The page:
Without access and opportunity, Black IT professionals feel ignored and struggle to be heard. Bennetta Raby, a former IT executive and now a transformation consultant and executive coach, says her hybrid business and technology background made her stand out, but a path wasn’t as clear for a small pool of Black IT peers. She recalls being proud of being awarded a transformational role because of her ability to bring people together only to question the utility when her POC colleagues wondered why she needed to be the funnel to present their innovation ideas to top management.
“I started realizing that’s one of the fundamental holdbacks for anyone, especially Black IT professionals — they feel like they never get in the circle to be able to share their perspectives,” Raby recalls. “They don’t see many people that represent them and when they do, there’s an expectation that will open the door to their perspective and ideas. But by and large, that doesn’t happen.”
Being the sole person bearing the burden of the entire Black culture can also get old quickly, says Aaron Saunders, CEO of Clearly Innovative, a web and mobile development firm focused on hiring and training POC from non-traditional backgrounds. Saunders says he saw few, if any, Black folks when he first got into coding in corporate America, and always felt like a stranger when attending conferences in Silicon Valley. That lack of representation makes it difficult for up-and-coming Black IT professionals to want to leave the safety net of their support systems and communities just to stay in tech.
“It makes it challenging to make that transition,” he says. “And if there’s not a lot of us going, it’s hard to bring in others and pull them up.”
Mentors, sponsors, and resource groups
In fact, mentors and executive sponsors have been the secret sauce for most successful Black IT leaders, delivering access to networks and opening up doors to new opportunities. H. James Dallas, one of the first Black CIOs, having held the role at both Georgia-Pacific and Medtronic, credits sponsorship at critical stages of his career as the ticket to advancement in what was often an inhospitable corporate climate. While people often self-select their mentors, Dallas underscores that a sponsor must pick you. As a result, he advises up-and-comers to gain attention by working hard, taking risks, and stepping up for the tough and potentially less coveted assignments.
Dallas learned that lesson early on when a new IT director, after talking up Georgia-Pacific’s then move to state-of-the-art client/server, asked him to take the less glamorous role of supporting a mainframe transportation application. Dallas, determined to make lemonade out of lemons, soaked up everything he could about the system, the transportation sector, and worked closely with business counterparts to make the effort a success. When one business leader pushed back with a racist remark, Dallas’ sponsor not only had his back but paved the way for the next opportunity.
“That incident did me a favor,” Dallas recalls. “It made my boss aware of my environment, put me on the radar screen, and got other things working.”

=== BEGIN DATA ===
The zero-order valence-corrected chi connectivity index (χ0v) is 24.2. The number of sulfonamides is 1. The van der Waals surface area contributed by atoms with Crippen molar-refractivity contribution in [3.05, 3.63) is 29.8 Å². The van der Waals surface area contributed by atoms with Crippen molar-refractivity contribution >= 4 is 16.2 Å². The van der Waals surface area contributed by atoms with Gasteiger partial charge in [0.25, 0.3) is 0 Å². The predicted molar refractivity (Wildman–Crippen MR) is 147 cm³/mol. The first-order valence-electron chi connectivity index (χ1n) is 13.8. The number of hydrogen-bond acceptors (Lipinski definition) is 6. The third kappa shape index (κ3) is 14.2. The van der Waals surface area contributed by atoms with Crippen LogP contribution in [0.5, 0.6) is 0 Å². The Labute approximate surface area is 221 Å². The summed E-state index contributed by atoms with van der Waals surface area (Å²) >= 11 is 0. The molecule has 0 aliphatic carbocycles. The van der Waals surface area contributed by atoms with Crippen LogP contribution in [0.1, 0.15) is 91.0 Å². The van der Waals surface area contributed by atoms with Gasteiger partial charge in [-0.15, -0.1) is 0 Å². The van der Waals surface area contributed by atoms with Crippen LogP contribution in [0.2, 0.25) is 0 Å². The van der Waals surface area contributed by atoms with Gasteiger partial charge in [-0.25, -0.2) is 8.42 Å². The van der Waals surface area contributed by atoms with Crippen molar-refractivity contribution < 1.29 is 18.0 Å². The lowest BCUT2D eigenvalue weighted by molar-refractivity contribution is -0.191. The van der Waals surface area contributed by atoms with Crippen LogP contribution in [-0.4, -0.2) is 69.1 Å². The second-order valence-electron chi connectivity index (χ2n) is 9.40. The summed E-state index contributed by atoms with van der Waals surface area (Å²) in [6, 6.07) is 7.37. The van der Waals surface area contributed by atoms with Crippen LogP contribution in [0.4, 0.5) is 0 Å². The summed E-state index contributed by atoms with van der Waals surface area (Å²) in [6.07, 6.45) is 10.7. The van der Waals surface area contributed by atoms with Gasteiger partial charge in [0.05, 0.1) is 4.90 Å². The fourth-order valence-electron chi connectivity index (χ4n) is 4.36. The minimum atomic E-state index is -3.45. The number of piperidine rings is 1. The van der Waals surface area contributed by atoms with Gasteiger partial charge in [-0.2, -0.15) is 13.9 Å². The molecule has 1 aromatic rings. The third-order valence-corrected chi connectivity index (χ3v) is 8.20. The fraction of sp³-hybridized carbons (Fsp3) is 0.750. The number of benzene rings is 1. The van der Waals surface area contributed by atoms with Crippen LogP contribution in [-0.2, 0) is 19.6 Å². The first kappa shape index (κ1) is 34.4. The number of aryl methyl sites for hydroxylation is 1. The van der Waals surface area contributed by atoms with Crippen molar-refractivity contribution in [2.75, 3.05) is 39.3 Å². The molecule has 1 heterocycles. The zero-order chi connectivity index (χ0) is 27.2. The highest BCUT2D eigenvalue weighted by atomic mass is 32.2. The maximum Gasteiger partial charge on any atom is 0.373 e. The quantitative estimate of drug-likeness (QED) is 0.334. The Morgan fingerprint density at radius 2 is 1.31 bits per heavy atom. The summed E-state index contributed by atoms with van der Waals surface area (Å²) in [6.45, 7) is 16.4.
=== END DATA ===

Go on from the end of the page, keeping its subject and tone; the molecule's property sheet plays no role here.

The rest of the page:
Compared to Dallas’ early days, there are a lot more resources and organizations today to help Black IT professionals navigate corporate culture and learn what it takes to make themselves visible to internal and external sponsors. The Information Technology Senior Management Forum (ITSMF) is one organization dedicated to increasing representation of Black professionals in the tech industry through a variety of programs, including formal symposiums and specialized leadership and training academies such as one targeted at director-and-above level IT professionals and one for women of color. The organization has graduated 600 professionals, three quarters of whom have received a promotion or increased job responsibility within 18 months, according to Viola Maxwell-Thompson, ITSMF president and CEO.
Maxwell-Thompson says Black IT professionals face cultural challenges that go against the grain of climbing the corporate ladder. From an early age, she says Black people are taught to keep their head down and get their work done, not to make waves, and to not make mistakes at the risk of getting fired.
“We’re quiet, so it’s assumed we don’t have the answer or can’t contribute to what the business is trying to achieve,” she says. Black professionals also work from the playbook that if you work hard, you’ll get ahead, but that strategy isn’t as effective for senior-level positions.
“Performance is important, but image and exposure takes a much larger slice of the pie,” she explains. “If you don’t have a sponsor in the room, it becomes much harder and the path takes much longer.”
With that in mind, Cox Enterprise’s Cox advises Black IT professionals to be intentional about everything, from doing your best work to seeking out mentors to taking control of what can be controlled. To promote more diversity at the global conglomerate, Cox is following a similar playbook when forging partnerships to help build a talent pipeline in places that are typically overlooked, in entering alliances with organizations like ITSMF to help nurture existing POC employees, and in creating metrics to hold the organization accountable.
“We have to be more intentional now to be sure we move the needle,” he says. “Black people have been protesting and asking for years, but it will take a collective effort to change systematic issues.”
Paying it forward
As you’re climbing the ladder, it’s also important to be the voice for the next generation. Ron Guerrier, CIO and secretary of innovation and technology for the State of Illinois, has taken that to heart as has most of his fellow Black IT leaders. Sewell works to help Black IT startups raise money from the venture capital community, Dallas regularly lectures and participates in sponsorships and mentoring, and Guerrier does everything he can to promote STEM education, including doing a monthly Tech Talk Tuesday with Secretary G, where he speaks with teachers, parents and students statewide to help POC understand opportunities in tech. Guerrier also encourages firms to put significant budgetary and executive backing behind enterprise resource groups and mentoring programs that support POC and diverse groups.
“As you progress in the organization, you have to find a way to be the voice for the next man up,” he says. “The more you bring people along with you, the more they’ll do the same. We all need to make sure we’re bringing up society as best we can.”